“The Biology of Desire” is grouped around several case studies, each one illustrating a unique path to dependency. A striving Australian entrepreneur becomes caught up in the “clarity, power and potential” he feels after smoking meth, along with his ability to work long hours while on the drug. A social worker who behaves selflessly in her job and marriage constructs a defiant, selfish, secret life around stealing and swallowing prescription opiates. A shy Irishman who started drinking as a way to relax in social situations slowly comes to see social situations as an occasion to drink and then drinking as a reason to hole up in his apartment for days on end.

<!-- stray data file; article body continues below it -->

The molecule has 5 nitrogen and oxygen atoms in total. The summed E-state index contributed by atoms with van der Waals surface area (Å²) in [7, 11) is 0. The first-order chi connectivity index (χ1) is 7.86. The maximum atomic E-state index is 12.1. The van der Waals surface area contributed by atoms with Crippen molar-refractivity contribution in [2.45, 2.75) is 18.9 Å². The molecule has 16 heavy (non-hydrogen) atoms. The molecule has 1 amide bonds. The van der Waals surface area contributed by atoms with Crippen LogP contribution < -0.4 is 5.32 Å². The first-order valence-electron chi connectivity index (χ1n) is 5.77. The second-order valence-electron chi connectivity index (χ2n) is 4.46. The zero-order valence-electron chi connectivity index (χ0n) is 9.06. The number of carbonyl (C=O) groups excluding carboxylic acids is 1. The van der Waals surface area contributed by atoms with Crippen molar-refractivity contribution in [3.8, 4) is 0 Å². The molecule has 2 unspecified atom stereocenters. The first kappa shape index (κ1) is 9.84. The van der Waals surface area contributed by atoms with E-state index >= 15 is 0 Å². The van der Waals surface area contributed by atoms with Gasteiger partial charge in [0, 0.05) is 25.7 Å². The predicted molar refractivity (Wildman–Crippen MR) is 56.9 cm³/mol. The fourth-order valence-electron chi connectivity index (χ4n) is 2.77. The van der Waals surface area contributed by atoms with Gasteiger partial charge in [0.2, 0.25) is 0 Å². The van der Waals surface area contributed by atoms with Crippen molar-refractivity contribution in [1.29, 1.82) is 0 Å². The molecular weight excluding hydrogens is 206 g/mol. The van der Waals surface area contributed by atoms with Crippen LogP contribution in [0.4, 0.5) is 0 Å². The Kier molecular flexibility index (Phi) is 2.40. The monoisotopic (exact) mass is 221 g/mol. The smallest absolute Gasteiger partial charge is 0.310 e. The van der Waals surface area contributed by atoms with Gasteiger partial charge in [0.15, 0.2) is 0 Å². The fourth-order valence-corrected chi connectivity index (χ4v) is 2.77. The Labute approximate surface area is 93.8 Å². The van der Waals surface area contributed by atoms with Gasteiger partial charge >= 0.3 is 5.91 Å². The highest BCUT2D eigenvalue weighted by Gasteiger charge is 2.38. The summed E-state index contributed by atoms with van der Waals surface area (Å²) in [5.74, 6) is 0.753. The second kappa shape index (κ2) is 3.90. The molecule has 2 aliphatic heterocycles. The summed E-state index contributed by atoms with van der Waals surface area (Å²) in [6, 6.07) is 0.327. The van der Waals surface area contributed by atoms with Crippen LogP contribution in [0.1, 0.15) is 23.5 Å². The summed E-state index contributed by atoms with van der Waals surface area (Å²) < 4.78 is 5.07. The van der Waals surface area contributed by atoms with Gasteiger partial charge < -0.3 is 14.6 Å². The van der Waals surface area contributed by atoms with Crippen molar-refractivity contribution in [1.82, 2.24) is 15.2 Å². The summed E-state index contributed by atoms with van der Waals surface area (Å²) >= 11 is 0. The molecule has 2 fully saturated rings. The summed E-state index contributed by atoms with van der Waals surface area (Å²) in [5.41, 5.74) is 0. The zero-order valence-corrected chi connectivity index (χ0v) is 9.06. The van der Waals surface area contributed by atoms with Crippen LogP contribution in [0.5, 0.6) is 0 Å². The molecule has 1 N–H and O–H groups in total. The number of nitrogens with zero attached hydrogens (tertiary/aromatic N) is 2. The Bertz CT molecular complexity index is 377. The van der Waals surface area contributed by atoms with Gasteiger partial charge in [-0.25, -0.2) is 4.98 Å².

Each of these people, Lewis argues, had a particular “emotional wound” the substance helped them handle, but once they started using it, the habit itself eventually became self-perpetuating and in most cases ultimately served to deepen the wound. Each case study focuses on a different part of the brain involved in addiction and illustrates how the function of each part — desire, emotion, impulse, automatic behaviour — becomes shackled to a single goal: consuming the addictive substance. The brain is built to learn and change, Lewis points out, but it’s also built to form pathways for repetitive behaviours, everything from brushing your teeth to stomping on the brake pedal, so that you don’t have to think about everything you do consciously. The brain is self-organizing. Those are all good properties, but addiction shanghais them for a bad cause.